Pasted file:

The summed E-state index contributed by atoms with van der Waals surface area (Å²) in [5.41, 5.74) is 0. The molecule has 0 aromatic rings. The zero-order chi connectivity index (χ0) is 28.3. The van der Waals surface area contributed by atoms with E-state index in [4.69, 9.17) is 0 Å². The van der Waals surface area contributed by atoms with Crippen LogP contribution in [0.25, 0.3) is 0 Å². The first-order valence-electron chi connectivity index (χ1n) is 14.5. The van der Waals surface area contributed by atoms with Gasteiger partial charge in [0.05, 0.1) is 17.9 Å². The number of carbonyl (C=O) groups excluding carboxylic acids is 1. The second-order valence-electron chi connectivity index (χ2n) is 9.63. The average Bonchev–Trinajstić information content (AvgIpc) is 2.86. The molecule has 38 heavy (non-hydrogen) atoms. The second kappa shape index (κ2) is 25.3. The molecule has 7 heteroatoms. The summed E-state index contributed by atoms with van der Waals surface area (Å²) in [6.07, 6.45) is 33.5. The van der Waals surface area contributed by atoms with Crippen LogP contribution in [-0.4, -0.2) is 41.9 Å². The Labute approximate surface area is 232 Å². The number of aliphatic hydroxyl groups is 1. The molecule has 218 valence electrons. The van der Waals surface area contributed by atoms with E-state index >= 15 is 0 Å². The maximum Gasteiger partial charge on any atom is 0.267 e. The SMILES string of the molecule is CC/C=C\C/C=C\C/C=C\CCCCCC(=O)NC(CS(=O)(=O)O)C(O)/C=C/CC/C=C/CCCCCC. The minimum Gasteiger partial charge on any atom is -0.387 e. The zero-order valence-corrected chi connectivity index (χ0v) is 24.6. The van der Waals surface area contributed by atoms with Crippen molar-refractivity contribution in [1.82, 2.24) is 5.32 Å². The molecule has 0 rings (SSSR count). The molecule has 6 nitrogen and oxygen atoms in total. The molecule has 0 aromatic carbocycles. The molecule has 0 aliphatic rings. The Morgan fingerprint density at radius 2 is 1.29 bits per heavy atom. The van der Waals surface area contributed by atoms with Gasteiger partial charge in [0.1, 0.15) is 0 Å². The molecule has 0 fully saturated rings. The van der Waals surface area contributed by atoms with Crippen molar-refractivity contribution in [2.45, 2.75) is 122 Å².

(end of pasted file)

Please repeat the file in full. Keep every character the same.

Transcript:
The summed E-state index contributed by atoms with van der Waals surface area (Å²) in [5.41, 5.74) is 0. The molecule has 0 aromatic rings. The zero-order chi connectivity index (χ0) is 28.3. The van der Waals surface area contributed by atoms with E-state index in [4.69, 9.17) is 0 Å². The van der Waals surface area contributed by atoms with Crippen LogP contribution in [0.25, 0.3) is 0 Å². The first-order valence-electron chi connectivity index (χ1n) is 14.5. The van der Waals surface area contributed by atoms with Gasteiger partial charge in [0.05, 0.1) is 17.9 Å². The number of carbonyl (C=O) groups excluding carboxylic acids is 1. The second-order valence-electron chi connectivity index (χ2n) is 9.63. The average Bonchev–Trinajstić information content (AvgIpc) is 2.86. The molecule has 38 heavy (non-hydrogen) atoms. The second kappa shape index (κ2) is 25.3. The molecule has 7 heteroatoms. The summed E-state index contributed by atoms with van der Waals surface area (Å²) in [6.07, 6.45) is 33.5. The van der Waals surface area contributed by atoms with Crippen LogP contribution in [-0.4, -0.2) is 41.9 Å². The Labute approximate surface area is 232 Å². The number of aliphatic hydroxyl groups is 1. The molecule has 218 valence electrons. The van der Waals surface area contributed by atoms with E-state index >= 15 is 0 Å². The maximum Gasteiger partial charge on any atom is 0.267 e. The SMILES string of the molecule is CC/C=C\C/C=C\C/C=C\CCCCCC(=O)NC(CS(=O)(=O)O)C(O)/C=C/CC/C=C/CCCCCC. The minimum Gasteiger partial charge on any atom is -0.387 e. The zero-order valence-corrected chi connectivity index (χ0v) is 24.6. The van der Waals surface area contributed by atoms with Crippen molar-refractivity contribution in [1.82, 2.24) is 5.32 Å². The molecule has 0 rings (SSSR count). The molecule has 6 nitrogen and oxygen atoms in total. The molecule has 0 aromatic carbocycles. The molecule has 0 aliphatic rings. The Morgan fingerprint density at radius 2 is 1.29 bits per heavy atom. The van der Waals surface area contributed by atoms with Gasteiger partial charge in [0.1, 0.15) is 0 Å². The molecule has 0 fully saturated rings. The van der Waals surface area contributed by atoms with Crippen molar-refractivity contribution in [2.45, 2.75) is 122 Å².